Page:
In their comments, several members of the opposition parties opted that the laws are not introduced that day until a pre-legislative session was held for parliamentarians to understand the core contents. Honorable Daniel Brima Koroma of Constituency 046, Koinadugu district, particularly emphasized that parliament had a pre-legislative engagement on laws before they are introduced. He acknowledged that the legislative procedure prescribed in section 47 of the Standing Order of Parliament (SO47) does not compel for pre-legislative engagement on laws before they are introduced for the first time in parliament. However, given the sensitive nature of particularly the “Customary Land Right” and the “Gender Empowerment” laws, he would encourage the speaker to put a hold on the legislative process until the members of parliament are pre-engaged to understand what is proposed. He referred to the first reading of the laws as the official legislative process, which he said, could hardly be reversed. This opinion was supported by the National Grand Coalition (NGC) leader of parliament, Honourable Kandeh Kolleh Yumkella, who further expressed that he had received several calls from chiefs and other authorities, urging him to take caution with some of the provisions in the proposed law.
These remarks already indicated that some of the contentious provisions of the new law particularly chapter 122 of the 1927 Protectorate Land Ordinance which places all customary lands entirely in the custody of the chiefdom council will be challenged. The new law proposes that the chiefdom council become ordinary supervisors over chiefdom land committees, restoring the full right of ownership of all family land into the members of the respective families. Decisions on community land will be conducted in an inclusive chiefdom and community land committee.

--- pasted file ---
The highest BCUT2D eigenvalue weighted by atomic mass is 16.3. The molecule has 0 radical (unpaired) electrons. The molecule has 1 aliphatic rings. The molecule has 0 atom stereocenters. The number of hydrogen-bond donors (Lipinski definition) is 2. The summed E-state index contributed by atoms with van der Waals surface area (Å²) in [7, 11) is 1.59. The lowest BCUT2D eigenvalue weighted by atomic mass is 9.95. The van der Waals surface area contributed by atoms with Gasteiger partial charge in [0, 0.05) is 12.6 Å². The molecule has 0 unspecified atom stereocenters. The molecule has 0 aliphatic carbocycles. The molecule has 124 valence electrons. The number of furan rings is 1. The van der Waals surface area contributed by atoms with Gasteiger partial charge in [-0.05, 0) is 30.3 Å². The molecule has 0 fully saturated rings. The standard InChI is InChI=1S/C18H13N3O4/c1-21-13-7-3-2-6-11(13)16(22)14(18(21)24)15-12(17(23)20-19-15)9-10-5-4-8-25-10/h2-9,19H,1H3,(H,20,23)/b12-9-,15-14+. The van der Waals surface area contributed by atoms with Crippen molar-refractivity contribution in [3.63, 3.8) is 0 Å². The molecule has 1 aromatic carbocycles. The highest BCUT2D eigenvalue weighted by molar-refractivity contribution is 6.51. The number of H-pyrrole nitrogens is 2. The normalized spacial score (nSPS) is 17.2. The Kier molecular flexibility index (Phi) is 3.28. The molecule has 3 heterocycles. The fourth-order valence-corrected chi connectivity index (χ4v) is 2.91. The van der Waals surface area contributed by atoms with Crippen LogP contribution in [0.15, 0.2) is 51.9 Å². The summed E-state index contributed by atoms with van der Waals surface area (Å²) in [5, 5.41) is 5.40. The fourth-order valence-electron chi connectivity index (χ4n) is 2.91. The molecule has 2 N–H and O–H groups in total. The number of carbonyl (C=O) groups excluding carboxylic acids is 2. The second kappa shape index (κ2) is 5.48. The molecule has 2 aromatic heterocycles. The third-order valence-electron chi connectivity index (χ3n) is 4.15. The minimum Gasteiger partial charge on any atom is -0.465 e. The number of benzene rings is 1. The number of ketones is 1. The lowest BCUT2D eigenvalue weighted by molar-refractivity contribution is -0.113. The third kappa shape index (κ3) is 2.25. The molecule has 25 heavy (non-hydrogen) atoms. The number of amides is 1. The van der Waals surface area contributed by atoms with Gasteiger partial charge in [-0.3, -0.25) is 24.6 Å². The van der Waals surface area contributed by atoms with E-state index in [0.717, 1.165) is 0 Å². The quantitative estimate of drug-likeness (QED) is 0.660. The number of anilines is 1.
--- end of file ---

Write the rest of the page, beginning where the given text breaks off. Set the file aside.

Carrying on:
The bills were however legally introduced for the first reading, with an undertaking by the leader of government business that pre-legislative sessions will be organized before the second reading. There are further steps ahead including, after pre-legislative discussion, second reading, committee stage engagement, third reading, plenary debate, parliamentary approval, and finally the presidential ascension.
Cross-section of officials of the Ministry of Land and CSOs on the VGGT Technical Working Group, after the laying ceremony (Representatives from Ministry of Lands, NAMATTI and The Land for Life Initiative Secretariat)
Background on Land Legal Systems in Sierra Leone
Sierra Leone’s land is currently governed by two separate legal systems. Land within the city is all owned by the State and can be privatized through due processes by any citizen. Land outside Freetown is owned by families and communities, under diverse customary laws, but under the custodianship of the chiefdom councils, it cannot be owned privately. Some of these customary laws are widely criticized for being discriminatory against certain groups of people, as for example the Creoles in Freetown, women, and youth. Additionally, they do not guarantee inclusive administration of land.
With the introduction of the UNCFS VGGT principles by the FAO in 2012, Sierra Leone has made significant progress towards a legislative reform in the land sector. A comprehensive National Land Policy was formulated and approved by the cabinet in 2015. The ambition was to transform some of the key policy provisions into law. Thus, towards 2018, public engagement started for the legislation of two laws. The first one is to recognize customary land rights, promote tenure security, and support access to land without any form of tribal, religion, gender, or other forms of discrimination. The second law will establish a National Land Commission, a policy implementation body that will decentralize inclusive land administration through local offices at the chiefdom, district, and regional levels.